There is now accumulating evidence that the striatal complex in its two major components, the dorsal striatum and the nucleus accumbens, contributes to spatial memory. However, the possibility that different striatal subregions might modulate specific aspects of spatial navigation has not been completely elucidated. Therefore, in this study, two different learning procedures were used to determine whether the two striatal components could be distinguished on the basis of their involvement in spatial learning using different frames of reference: allocentric and egocentric. The task used involved the detection of a spatial change in the configuration of four objects placed in an arena, after the mice had had the opportunity to experience the objects in a constant position for three previous sessions. In the first part of the study we investigated whether changes in the place where the animals were introduced in, to the arena during habituation and testing could induce a preferential use of an egocentric or an allocentric frame of reference. In the second part of the study we performed focal injections of the N-methyl-D-aspartate (NMDA) receptors' antagonist, AP-5, within the two subregions immediately after training. The results indicate that using the two behavioral procedures, the animals rely on an egocentric and an allocentric spatial frame of reference. Furthermore, they demonstrate that AP-5 (37.5, 75, and 150 ng/side) injections into the dorsal striatum selectively impaired consolidation of spatial information in the egocentric but not in the allocentric procedure. Intra-accumbens AP-5 administration, instead, impaired animals trained using both procedures.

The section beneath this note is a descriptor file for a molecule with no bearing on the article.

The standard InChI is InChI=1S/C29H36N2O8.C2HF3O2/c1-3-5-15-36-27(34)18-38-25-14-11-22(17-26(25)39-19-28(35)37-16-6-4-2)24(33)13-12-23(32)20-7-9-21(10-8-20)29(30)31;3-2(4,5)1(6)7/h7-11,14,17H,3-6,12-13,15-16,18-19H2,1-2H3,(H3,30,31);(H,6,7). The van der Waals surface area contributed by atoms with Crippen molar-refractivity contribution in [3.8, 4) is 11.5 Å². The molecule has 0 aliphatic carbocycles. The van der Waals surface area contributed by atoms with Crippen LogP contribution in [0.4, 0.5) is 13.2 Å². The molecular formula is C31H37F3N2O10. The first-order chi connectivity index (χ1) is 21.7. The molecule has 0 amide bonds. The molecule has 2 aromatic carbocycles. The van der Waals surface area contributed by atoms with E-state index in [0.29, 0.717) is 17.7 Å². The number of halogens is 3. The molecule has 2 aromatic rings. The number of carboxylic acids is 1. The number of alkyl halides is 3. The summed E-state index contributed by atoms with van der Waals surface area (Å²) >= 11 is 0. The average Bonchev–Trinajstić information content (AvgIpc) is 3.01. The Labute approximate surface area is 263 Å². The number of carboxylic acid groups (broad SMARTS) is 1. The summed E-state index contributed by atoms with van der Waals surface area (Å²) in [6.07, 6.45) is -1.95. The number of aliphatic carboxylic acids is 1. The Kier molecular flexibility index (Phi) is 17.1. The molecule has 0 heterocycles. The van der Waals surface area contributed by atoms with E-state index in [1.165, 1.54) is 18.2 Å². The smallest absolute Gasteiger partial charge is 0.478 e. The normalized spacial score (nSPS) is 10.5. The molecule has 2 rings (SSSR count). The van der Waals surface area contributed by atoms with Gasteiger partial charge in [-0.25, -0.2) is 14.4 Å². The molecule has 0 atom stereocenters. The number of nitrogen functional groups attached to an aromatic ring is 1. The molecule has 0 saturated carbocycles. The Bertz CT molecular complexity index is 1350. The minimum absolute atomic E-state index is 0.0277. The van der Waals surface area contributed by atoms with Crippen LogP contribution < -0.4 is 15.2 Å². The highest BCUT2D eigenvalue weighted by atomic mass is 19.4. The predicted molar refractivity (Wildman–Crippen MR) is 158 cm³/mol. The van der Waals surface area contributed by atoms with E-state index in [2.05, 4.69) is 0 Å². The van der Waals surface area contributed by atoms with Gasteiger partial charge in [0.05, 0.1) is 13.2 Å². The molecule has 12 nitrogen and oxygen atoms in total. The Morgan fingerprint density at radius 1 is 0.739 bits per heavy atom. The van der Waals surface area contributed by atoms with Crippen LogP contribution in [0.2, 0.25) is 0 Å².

A study on the role of the dorsal striatum and the nucleus accumbens in allocentric and egocentric spatial memory consolidation / E., De Leonibus; Oliverio, Alberto; Mele, Andrea. - In: LEARNING & MEMORY. - ISSN 1072-0502. - STAMPA. - 12:5(2005), pp. 491-503. [10.1101/lm.94805]